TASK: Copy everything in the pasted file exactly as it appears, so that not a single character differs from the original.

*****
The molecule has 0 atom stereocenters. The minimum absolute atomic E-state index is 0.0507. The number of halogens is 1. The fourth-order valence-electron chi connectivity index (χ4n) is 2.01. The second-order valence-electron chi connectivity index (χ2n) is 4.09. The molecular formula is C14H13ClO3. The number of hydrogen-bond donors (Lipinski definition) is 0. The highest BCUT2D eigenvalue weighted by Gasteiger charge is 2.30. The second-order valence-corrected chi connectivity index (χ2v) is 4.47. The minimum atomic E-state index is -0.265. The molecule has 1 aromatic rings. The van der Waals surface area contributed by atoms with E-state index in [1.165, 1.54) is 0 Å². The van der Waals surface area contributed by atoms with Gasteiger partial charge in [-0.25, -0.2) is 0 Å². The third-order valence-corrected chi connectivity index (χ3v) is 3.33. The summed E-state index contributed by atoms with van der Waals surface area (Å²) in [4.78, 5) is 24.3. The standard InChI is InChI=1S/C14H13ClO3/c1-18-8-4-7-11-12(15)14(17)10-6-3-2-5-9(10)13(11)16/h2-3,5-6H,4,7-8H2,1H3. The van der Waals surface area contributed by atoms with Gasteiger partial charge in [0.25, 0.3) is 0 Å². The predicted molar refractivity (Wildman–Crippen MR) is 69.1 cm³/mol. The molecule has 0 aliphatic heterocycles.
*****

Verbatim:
The molecule has 0 atom stereocenters. The minimum absolute atomic E-state index is 0.0507. The number of halogens is 1. The fourth-order valence-electron chi connectivity index (χ4n) is 2.01. The second-order valence-electron chi connectivity index (χ2n) is 4.09. The molecular formula is C14H13ClO3. The number of hydrogen-bond donors (Lipinski definition) is 0. The highest BCUT2D eigenvalue weighted by Gasteiger charge is 2.30. The second-order valence-corrected chi connectivity index (χ2v) is 4.47. The minimum atomic E-state index is -0.265. The molecule has 1 aromatic rings. The van der Waals surface area contributed by atoms with E-state index in [1.165, 1.54) is 0 Å². The van der Waals surface area contributed by atoms with Gasteiger partial charge in [-0.25, -0.2) is 0 Å². The third-order valence-corrected chi connectivity index (χ3v) is 3.33. The summed E-state index contributed by atoms with van der Waals surface area (Å²) in [4.78, 5) is 24.3. The standard InChI is InChI=1S/C14H13ClO3/c1-18-8-4-7-11-12(15)14(17)10-6-3-2-5-9(10)13(11)16/h2-3,5-6H,4,7-8H2,1H3. The van der Waals surface area contributed by atoms with Gasteiger partial charge in [0.25, 0.3) is 0 Å². The predicted molar refractivity (Wildman–Crippen MR) is 69.1 cm³/mol. The molecule has 0 aliphatic heterocycles.